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Under pressure

Matthew DeFranks | Wednesday, August 28, 2013

Rick Mirer always had big shoes to fill.

First, he had to follow national championship-winning quarterback Tony Rice. Then, he had to live up to the expectations of being called the next Joe Montana. Then, his career was compared with Drew Bledsoe’s.

And he would not have it any other way.

“You still have to make things happen and you still have to perform,” Mirer said in a phone interview with The Observer. “After going through it, and I think everyone who has gone through it realizes, as I have, sometimes you catch a break and sometimes you don’t.”

Mirer quarterbacked the Irish for three full seasons after taking the reins as a sophomore in 1990 following Rice’s departure. Mirer and the Irish finished that season 9-3.
Mirer said the one season he spent with Rice helped him prepare for his turn at the helm.

“I benefitted greatly from being around a team that was coming off a national championship with the quarterback coming back,” he said. “That was a pretty big advantage going forward because he was in the spotlight as much as everybody in the country. I could watch how he handled it and it helped me in the future when some of that happened to me.”

Current Irish senior quarterback Tommy Rees faces a similar scenario when the Irish open the season against Temple on Saturday. He is taking over for the suspended Everett Golson, who led the Irish to a national championship game berth a season ago.

“He can’t seem to avoid the spotlight,” Mirer said of Rees. “He’s had an interesting run there and I’m pulling for him. I think he’s had ups and downs but a lot of good things have happened and he’s got a pretty good squad around him.”

When Rees starts Saturday afternoon, he will have started at least one game in each of his four seasons, despite never being the opening day starter.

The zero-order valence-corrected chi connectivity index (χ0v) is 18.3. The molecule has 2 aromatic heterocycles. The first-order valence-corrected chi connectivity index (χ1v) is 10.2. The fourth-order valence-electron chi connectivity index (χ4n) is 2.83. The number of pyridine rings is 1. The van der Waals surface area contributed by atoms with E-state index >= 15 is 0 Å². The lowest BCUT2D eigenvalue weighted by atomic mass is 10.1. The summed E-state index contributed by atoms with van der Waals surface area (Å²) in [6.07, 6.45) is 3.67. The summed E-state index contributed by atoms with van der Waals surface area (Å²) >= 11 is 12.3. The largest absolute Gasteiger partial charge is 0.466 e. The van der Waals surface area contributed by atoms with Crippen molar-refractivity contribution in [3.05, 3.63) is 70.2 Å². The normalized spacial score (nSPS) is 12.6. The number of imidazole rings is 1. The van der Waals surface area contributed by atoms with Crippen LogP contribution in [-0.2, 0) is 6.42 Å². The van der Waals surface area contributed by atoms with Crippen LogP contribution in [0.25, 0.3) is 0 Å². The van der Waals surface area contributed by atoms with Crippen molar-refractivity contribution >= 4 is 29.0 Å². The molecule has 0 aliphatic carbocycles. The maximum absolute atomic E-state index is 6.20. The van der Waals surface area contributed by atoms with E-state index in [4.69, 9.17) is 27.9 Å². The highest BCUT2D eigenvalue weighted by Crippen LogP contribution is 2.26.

Rees’ last extended playing time came in 2011, his sophomore year, when the Irish went 8-5 and Rees turned the ball over 19 times. Mirer said the jump from sophomore to senior year is a significant one.

“It’s a huge difference,” he said. “I think that first time through, you’re just trying to prove that you deserve to be out there as the guy. But after that season, you get an entire offseason and a spring and you kind of handle all the questions and deal with being the starter for more than just week-to-week. You kind of settle in and have more comfort.

“I don’t know how much you change physically or how much faster or bigger you get. It’s not like a major metamorphosis happens. You just see things more clearly and it kind of slows down and you can feel more comfortable preparing for the games and the travel that maybe you weren’t fully accustomed to the first time through.”

Mirer, who graduated in 1993 with a marketing degree, said he did not feel how big the microscope on the Notre Dame quarterback was until he left South Bend.

“I’ve been away and I can vouch for the number of people that are watching you from all over the place,” he said. “Notre Dame has people everywhere. I don’t think you fully understand that when you’re in that town and on that campus. You don’t really get away.”

Following his senior season in 1992, Seattle selected Mirer with the second overall pick. Mirer was being hailed as the next Joe Montana and was competing with then-Washington State quarterback Drew Bledsoe for the No. 1 overall pick.

Mirer started all 16 games his rookie season, throwing for 2,833 yards, 12 touchdowns and 17 interceptions during a 6-10 season. He never threw for more yards and only once threw for more touchdowns in 12 NFL seasons spanning seven different franchises.

“Nothing was easy,” he said. “I had a lot of opportunities on teams, some were ready to win and some weren’t. It was a great experience. Not every situation is an easy one. I was a part of a lot of different coaching changes and a lot of different systems, probably not the way I would have drawn it up. But in the end, you get a chance to see everything – the good, the bad and everything in between.

“It would have been nice to go win some Super Bowls, but I got out alive and had a lot of great memories.”

Mirer now owns Mirror Wine Company, based in Napa Valley. Mirror launched in 2008 and has tripled its production since then, Mirer said. In August, the company released its sixth different wine, a Cabernet Sauvignon.

Mirer said the venture has been rewarding and that Mirror sends wine throughout the country.

“We want it to be accepted by some of the wine experts and that’s happening,” he said. “Chefs [and] critics have put us in the level of fine wine and luxury level.

“There are plenty of good wines out there, it’s just: how do you get recognized in a crowd?”

Mirer, 43, lives in San Diego with three children (Morrison, 15; Oliver, 12; and Charlie, 9) and his wife of 19 years, Stephanie.

Contact Matthew DeFranks at mdefrank@nd.edu